On every college dorm floor, there is one individual who both is equally admired and avoided: the resident adviser. As the floor leader, the R.A. holds meetings, acts as a mentor, and looks to nab residents who are too thirsty on Thursdays.
Now I'm one of them!
I applied because scrounging for change under my parents' couch just wasn't enough to cover Syracuse's ever-increasing tuition. I hoped for the free room and meal plan; helping freshmen adjust to their new life helped sweeten the deal. After a four-week class in February and an interview, I was selected to lead the all-male 18th floor of Lawrinson Hall.
I had past experience as a "team player' and "leader" leading up to the job. In the middle of the eighth-grade basketball season I was demoted to the seventh-grade team. I fulfilled "mad hoop dreams" by being two inches taller than the average 12-year-old there! And when I ran for class office at St. Joe's, I promised a brighter future, and a free doughnut once every quarter. It was a little harder getting those doughnuts approved once I was elected!
Training took place before classes started. We learned how to break up parties, prevent suicide, put out fires, program fun events, accept all people, and make nifty bulletin boards. I think we would have learned the meaning of life had training gone longer. Once my residents arrived and classes were about to start, I was ready for a break.
Going into the job, I worried most about weekly duty, in which resident advisers walk through every floor a few times a night to ensure all is in order and break up parties. I had visions of acting as a 1920's Prohibition officer, yelling "Scram!" into student dorm speakeasies and hacking into barrels of moonshine.
Sure enough, I had to break up a party on my first day. The hostess decided to invite about 15 people to her room for a wee gathering of friends. After she was caught, she ran around in hysterics and pleaded to us, saying that her important dad would lose his election because of her. I haven't seen her around much since.
Another task is conducting floor meetings. Once, I was instructed to have my residents write poems about where they were from. As I gave the instructions I could watch 29 pairs of eyes slowly glaze over and wander to the blank television screen above my head where the Sunday night football game had been. Three minutes later, one student's completed poem read: "Roses are red. Violets are blue. I'm from Long Island. The food is good too."
I also had to lead a discussion with my primarily 18-year-old floor on the importance of "National Coming Out Week." The awkward silence during the "discussion" was about as uncomfortable as downing Robitussin cough syrup in second grade. And at the last meeting I discussed the KFC boxes I often found strewn about the lounge, left-over shavings in the bathroom sink, and unflushed toilets. My residents seemed to get the message, but I wouldn't be surprised if Colonel Sanders' face reappears before the semester is done.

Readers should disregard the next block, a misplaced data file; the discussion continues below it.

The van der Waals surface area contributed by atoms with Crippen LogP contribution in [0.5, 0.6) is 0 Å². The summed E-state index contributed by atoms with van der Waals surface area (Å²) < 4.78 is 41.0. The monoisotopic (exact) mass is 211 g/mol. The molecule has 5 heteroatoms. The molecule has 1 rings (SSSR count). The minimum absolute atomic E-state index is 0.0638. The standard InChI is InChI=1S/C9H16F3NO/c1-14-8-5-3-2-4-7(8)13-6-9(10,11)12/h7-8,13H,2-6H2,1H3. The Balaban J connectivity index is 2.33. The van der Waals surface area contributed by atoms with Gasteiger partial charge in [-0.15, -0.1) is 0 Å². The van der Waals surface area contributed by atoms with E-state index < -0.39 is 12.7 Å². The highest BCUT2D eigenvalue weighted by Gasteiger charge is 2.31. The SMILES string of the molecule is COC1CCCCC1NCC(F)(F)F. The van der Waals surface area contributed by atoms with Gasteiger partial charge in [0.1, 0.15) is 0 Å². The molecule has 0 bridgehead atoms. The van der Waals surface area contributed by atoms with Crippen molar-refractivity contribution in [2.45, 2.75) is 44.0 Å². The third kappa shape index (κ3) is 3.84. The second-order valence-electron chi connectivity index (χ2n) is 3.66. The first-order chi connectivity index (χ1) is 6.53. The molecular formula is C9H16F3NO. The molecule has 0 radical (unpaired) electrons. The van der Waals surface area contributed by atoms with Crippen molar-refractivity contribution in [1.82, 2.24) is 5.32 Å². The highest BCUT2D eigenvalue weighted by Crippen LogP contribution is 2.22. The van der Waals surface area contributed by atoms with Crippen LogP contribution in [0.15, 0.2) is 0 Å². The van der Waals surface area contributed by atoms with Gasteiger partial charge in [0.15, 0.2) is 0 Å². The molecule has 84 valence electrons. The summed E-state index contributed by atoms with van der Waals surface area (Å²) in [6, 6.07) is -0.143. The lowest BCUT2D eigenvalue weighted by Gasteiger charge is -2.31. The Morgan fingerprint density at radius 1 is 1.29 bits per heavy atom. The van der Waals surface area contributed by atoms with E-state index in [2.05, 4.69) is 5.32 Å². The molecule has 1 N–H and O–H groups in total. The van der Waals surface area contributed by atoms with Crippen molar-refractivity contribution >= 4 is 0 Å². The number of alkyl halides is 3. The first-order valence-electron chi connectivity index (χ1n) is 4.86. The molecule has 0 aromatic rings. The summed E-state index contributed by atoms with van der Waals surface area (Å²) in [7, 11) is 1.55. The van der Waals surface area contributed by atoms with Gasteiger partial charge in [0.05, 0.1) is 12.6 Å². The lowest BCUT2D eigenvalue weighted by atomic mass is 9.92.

There's a lot I enjoy too. Many of my residents turn to me with issues. When they have a problem with their roommate, I can share my roommate problems last year. When they are struggling academically, I give them suggestions on what to do. One even came to me wondering what to do with a tooth he broke off during hockey! They don't teach you THAT during training!
My residents know I'm not actively looking to get them in trouble, and in turn never get too wild (Though last Saturday at 2:30 a.m. they were all singing Billy Joel at the top of their lungs. I didn't yell at them this time: I'm a fan of "Piano Man.") Getting them interested in floor-sponsored activities is tough, but it's hard when everyone is always split in different directions.
I've also grown close with a lot of other R.A.s too; I have a great staff that is a new group of friends for me. And on the whole my residents are good guys.
The job would be great if I didn't have classes, too; this year has been overwhelming because of it. I'm still a student trying to figure out my life here and where graduation will spit me out in a couple years. Whenever I'm down and out, my mom reassures me that it's just another "great experience" and that I'll make it through a better person. I'm sort of tired of these "great experiences" but know she's right. If I can help even one freshman who's struggling like I was a year ago, this job will be worth it. Until then, I'll act like I have some idea of what I'm doing and greet my residents with a smile every day. Things have a way of working out.
Brian Hayden, a sophomore at Syracuse, offers another installment in his College 101 column.